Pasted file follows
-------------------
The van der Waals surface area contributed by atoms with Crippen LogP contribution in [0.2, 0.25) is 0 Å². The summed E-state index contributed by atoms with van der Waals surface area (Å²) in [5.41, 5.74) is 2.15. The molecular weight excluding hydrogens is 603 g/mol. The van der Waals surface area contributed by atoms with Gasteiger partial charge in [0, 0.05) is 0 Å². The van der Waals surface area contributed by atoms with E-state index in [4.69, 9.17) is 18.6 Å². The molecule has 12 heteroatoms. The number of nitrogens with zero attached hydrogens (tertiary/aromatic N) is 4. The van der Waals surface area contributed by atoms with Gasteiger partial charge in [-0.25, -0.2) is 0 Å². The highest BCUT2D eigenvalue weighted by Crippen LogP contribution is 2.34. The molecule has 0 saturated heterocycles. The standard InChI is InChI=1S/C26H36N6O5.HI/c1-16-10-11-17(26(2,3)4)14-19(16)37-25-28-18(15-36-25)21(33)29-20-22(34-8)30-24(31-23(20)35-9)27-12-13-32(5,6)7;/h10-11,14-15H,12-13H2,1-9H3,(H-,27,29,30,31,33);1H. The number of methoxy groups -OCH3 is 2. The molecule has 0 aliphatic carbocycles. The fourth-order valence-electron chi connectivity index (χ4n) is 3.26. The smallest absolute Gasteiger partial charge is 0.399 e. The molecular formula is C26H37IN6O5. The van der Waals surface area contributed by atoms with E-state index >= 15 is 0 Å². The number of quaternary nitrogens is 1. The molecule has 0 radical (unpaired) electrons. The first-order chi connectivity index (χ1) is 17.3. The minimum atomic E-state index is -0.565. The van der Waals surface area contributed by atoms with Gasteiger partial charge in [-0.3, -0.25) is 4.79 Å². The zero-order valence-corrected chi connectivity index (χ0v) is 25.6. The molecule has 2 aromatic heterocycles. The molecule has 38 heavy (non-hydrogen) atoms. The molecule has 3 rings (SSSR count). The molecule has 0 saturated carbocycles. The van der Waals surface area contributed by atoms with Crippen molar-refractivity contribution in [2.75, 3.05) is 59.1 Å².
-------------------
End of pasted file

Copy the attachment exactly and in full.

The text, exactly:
The van der Waals surface area contributed by atoms with Crippen LogP contribution in [0.2, 0.25) is 0 Å². The summed E-state index contributed by atoms with van der Waals surface area (Å²) in [5.41, 5.74) is 2.15. The molecular weight excluding hydrogens is 603 g/mol. The van der Waals surface area contributed by atoms with Gasteiger partial charge in [0, 0.05) is 0 Å². The van der Waals surface area contributed by atoms with E-state index in [4.69, 9.17) is 18.6 Å². The molecule has 12 heteroatoms. The number of nitrogens with zero attached hydrogens (tertiary/aromatic N) is 4. The van der Waals surface area contributed by atoms with Gasteiger partial charge in [-0.25, -0.2) is 0 Å². The highest BCUT2D eigenvalue weighted by Crippen LogP contribution is 2.34. The molecule has 0 saturated heterocycles. The standard InChI is InChI=1S/C26H36N6O5.HI/c1-16-10-11-17(26(2,3)4)14-19(16)37-25-28-18(15-36-25)21(33)29-20-22(34-8)30-24(31-23(20)35-9)27-12-13-32(5,6)7;/h10-11,14-15H,12-13H2,1-9H3,(H-,27,29,30,31,33);1H. The number of methoxy groups -OCH3 is 2. The molecule has 0 aliphatic carbocycles. The fourth-order valence-electron chi connectivity index (χ4n) is 3.26. The smallest absolute Gasteiger partial charge is 0.399 e. The molecular formula is C26H37IN6O5. The van der Waals surface area contributed by atoms with E-state index >= 15 is 0 Å². The number of quaternary nitrogens is 1. The molecule has 0 radical (unpaired) electrons. The first-order chi connectivity index (χ1) is 17.3. The minimum atomic E-state index is -0.565. The van der Waals surface area contributed by atoms with Gasteiger partial charge in [-0.3, -0.25) is 4.79 Å². The zero-order valence-corrected chi connectivity index (χ0v) is 25.6. The molecule has 2 aromatic heterocycles. The molecule has 38 heavy (non-hydrogen) atoms. The molecule has 3 rings (SSSR count). The molecule has 0 saturated carbocycles. The van der Waals surface area contributed by atoms with Crippen molar-refractivity contribution in [2.75, 3.05) is 59.1 Å².